A corruption scandal threatens the Turkish prime minister and the Egyptian government labeled the Muslim Brotherhood, its biggest opposition group, a terrorist organization. In other words, it was not a quiet day in the Middle East.
Despite his best efforts to blame "dark alliances" and foreign actors, Turkish Prime Minister Recep Tayyip Erdogan is embroiled in an unprecedented corruption scandal, which brought about the resignations of three ministers today. The New York Times reported:
"The corruption inquiry has targeted the ministers’ sons, a major construction tycoon with links to Mr. Erdogan and municipal workers, and centers in part on allegations that officials received bribes in exchange for ignoring zoning rules and approving contentious development projects."
On his way out, Erdogan Bayraktar—one of the resigning ministers—called on the Turkish premier to resign. Instead, Prime Minister Erdogan fired seven more of his ministers, a tactic straight from the Middle East's blame defection handbook.
Corruption remains a particularly volatile offense in Turkey these days. The country is still reeling from weeks of protests this summer, which galvanized over government plans to develop Istanbul's last public park. The summer protests were a symbol of a broader disaffection among the Turkish working class over the policies of Erdogan, who has been in power for a decade now and has overseen the stripping away of many of the country's secular institutions.
In Egypt, the military-backed government's decision to designate the Muslim Brotherhood as a terrorist organization represents the firmest stand yet against the political party that ruled Egypt until early July. Since President Muhammad Morsi was ousted this summer, protests by Islamists against the new ruling government have been a steady fixture of life in Cairo. Clashes between the army and Morsi supporters in August resulted in hundreds of deaths.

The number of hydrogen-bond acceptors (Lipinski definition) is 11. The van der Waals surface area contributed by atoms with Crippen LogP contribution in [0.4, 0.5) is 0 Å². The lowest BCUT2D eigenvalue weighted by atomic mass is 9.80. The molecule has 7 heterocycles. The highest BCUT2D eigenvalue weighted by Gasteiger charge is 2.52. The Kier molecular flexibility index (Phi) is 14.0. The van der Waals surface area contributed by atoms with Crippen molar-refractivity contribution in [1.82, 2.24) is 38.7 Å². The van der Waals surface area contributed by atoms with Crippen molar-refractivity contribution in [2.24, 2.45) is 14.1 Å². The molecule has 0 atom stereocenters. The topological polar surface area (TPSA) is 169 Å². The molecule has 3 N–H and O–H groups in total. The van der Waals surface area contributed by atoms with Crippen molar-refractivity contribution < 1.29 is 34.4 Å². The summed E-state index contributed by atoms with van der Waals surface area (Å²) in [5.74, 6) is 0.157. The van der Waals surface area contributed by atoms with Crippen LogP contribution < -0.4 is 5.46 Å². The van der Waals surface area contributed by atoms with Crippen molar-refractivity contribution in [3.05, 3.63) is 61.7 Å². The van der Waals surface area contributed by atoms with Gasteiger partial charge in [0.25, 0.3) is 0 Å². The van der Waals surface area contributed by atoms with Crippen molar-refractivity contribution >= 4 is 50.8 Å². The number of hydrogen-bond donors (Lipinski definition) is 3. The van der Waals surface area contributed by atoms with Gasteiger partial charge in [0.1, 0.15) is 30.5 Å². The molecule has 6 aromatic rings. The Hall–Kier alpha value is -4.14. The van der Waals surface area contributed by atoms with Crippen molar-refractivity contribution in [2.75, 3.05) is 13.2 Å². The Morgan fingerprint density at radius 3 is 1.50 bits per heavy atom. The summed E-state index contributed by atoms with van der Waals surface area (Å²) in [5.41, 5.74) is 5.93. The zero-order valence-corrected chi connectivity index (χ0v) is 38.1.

Following an attack on an Egyptian police station in the Nile Delta yesterday, which killed 16 people and injured 140 more, the government immediately pointed the finger at the Muslim Brotherhood. Using the attack as a pretext, the Egyptian government vowed to cut off the Brotherhood's finances and criminalize membership in the group. (The Muslim Brotherhood denied any involvement in the attack and another Islamist group took credit.)
By outlawing all Muslim Brotherhood activity, the army-ruled government hopes to marginalize its main opposition ahead of a vote on Egypt's new constitution next month. As one expert put it, the groups that most stand to benefit from next month's referendum are a "coalition of leftist political parties and entrenched state actors that helped oust President Muhammad Morsi from power in July."
This article is from the archive of our partner The Wire.
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